The average American sticks with their checking account for 16 years according to statistics gathered by Bankrate.com. Those same statistics showed that 26 percent of us keep the same account for 20 years or more so changing bank accounts is a big deal. But it really shouldn't be. Today, banks operate in a very competitive marketplace so changing banks is inevitable when there's a better deal with a new bank. You can change your bank whenever you like but there are a few pitfalls to avoid. Let's help guide you through the process.
Are you considering a switch because of better advertised rates from a new bank? If so, run the numbers through a compound interest calculator to work out how much you'll really be earning if you switch. If this is the reason you're considering a switch, why not open a second bank account and save some money in the new account? Online-only banks often give a better interest rate so check those out first.
If you decide to make the switch, there are a few things to do beforehand. You will lose access to all your current and archived banking information. For that reason, download statements of account so you can prove you've paid for something or you can research how much money you've spent on a given item over the years. You should also grab images of any important checks that have recently cleared into your bank and sync everything with a personal finance package.
You need to be heavily involved when you change bank accounts. Don't expect everything to run smoothly. It will most of the time but it'll run a lot smoother with your involvement. Devote time to the process. Open the new account two weeks before the old one shuts down. It can take that long for new debit cards to come through the mail. Use the time to set up an online profile for the new bank and download the mobile app. You might need to sign and return forms. These two weeks is the ideal time to do that.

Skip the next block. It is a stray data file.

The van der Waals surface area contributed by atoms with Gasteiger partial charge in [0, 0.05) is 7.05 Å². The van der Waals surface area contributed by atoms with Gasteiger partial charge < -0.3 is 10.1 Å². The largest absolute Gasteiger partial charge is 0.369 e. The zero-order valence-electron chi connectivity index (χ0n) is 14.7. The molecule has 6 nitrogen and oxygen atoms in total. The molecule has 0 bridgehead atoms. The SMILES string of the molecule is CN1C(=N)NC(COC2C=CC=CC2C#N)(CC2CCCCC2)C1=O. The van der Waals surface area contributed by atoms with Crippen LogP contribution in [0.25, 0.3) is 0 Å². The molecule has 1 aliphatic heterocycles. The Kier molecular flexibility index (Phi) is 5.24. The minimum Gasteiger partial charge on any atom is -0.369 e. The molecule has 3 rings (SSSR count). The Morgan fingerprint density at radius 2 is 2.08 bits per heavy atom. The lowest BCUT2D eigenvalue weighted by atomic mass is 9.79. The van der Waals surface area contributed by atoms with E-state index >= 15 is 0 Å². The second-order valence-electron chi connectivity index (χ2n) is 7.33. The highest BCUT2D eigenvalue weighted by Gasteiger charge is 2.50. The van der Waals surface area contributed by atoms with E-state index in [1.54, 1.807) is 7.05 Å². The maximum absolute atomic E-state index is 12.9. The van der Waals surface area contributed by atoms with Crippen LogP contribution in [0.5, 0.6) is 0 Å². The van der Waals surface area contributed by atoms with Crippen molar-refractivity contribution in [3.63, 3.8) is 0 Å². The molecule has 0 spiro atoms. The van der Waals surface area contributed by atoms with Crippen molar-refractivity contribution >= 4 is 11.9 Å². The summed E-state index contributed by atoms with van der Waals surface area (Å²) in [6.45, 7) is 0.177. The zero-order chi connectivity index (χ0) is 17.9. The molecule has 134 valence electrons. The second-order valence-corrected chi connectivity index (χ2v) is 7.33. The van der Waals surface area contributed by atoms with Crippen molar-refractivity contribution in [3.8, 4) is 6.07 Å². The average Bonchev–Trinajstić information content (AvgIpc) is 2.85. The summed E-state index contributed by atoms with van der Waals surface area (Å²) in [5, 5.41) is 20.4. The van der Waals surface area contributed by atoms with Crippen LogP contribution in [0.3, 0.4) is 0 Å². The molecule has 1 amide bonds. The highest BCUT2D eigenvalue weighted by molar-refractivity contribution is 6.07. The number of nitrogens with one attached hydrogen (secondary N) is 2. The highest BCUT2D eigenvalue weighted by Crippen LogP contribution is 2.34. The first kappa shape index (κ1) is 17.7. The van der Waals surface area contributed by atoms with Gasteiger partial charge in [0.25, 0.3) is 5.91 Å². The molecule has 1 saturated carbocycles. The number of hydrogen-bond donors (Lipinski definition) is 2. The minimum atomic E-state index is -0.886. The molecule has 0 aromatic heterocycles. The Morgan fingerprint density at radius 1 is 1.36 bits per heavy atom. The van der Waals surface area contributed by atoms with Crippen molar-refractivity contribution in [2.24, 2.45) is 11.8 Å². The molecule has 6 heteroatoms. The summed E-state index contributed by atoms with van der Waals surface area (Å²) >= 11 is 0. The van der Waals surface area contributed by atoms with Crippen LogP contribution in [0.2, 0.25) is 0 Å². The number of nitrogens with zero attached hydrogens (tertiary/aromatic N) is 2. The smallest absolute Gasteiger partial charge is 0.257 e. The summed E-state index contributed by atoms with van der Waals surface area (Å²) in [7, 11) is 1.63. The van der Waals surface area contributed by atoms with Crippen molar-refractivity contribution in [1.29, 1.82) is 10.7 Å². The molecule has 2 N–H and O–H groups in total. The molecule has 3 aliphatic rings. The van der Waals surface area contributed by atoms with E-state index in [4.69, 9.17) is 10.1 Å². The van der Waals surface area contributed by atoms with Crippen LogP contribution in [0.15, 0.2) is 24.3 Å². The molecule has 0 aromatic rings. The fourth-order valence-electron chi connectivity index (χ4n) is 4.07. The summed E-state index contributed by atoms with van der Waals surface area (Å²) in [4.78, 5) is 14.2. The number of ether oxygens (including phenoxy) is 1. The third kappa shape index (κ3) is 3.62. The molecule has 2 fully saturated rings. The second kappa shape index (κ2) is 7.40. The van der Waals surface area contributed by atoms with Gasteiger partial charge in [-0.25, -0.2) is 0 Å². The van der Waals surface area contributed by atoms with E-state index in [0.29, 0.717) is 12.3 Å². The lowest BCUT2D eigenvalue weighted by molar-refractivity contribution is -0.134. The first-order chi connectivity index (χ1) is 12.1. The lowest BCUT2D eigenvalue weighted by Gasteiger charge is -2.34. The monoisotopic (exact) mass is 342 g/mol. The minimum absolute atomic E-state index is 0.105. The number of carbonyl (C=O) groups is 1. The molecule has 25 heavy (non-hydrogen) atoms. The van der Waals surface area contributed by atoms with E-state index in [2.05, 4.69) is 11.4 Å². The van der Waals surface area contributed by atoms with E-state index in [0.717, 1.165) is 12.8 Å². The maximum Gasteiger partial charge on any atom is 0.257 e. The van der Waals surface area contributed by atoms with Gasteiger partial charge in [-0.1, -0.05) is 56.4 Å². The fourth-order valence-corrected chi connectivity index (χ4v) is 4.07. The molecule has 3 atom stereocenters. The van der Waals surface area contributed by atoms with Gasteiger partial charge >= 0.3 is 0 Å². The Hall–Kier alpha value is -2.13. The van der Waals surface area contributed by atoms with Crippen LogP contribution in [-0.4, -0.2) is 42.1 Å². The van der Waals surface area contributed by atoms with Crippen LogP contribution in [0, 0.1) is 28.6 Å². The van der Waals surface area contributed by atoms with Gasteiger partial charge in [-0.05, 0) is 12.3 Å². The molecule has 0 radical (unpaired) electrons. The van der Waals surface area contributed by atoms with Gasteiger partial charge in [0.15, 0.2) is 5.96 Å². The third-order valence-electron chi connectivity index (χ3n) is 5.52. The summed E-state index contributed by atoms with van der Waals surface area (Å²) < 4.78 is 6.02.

The easiest and cheapest way of moving money across from the old to the new account is through an electronic link. If both the old and new accounts use person to person platforms like Zelle, you'll be able to transfer quickly and easily. You'll need to know the bank names and locations and the ABA routing number, which is on the corner of your checks. Log into your existing bank and search for the "Transfer" function. It might also be referred to as "external accounts". Use that function to transfer the money. Before you do, your old bank will normally send trial payments to the new account to make sure it's set up properly. You'll be asked to check the deposit amounts, which are normally less than one dollar, and give that information to the old bank before the new account is verified.
Setting up regular payments from the new account is a similar process. Again, you'll need your account details and routing number. Make sure you get everything right before pressing "submit" as you'll be dealing with your wages and all your major bills at this point. Getting anything wrong here could lead to late payment fines.
To Consider Before Your Purchase
You can also link your old and new accounts by writing a check or by completing a form in the bank.
- Changing accounts within the same bank or credit union is the quickest and easiest way of changing bank accounts.
- Consider keeping your old bank and the new account. There’s no issue having two banks.
What Do They Say on Other Sites
“If Customer A doesn't use ATM's or online banking, how could Capital One 360's checking account be labeled the most affordable for them? They would never sign up for that account based on their profile.” (John Stalboerger on Wallethub)
“If you were using online-only statements, be sure to print out 2-3 years of statements before closing the account." (Mike Castellano on Wallethub)
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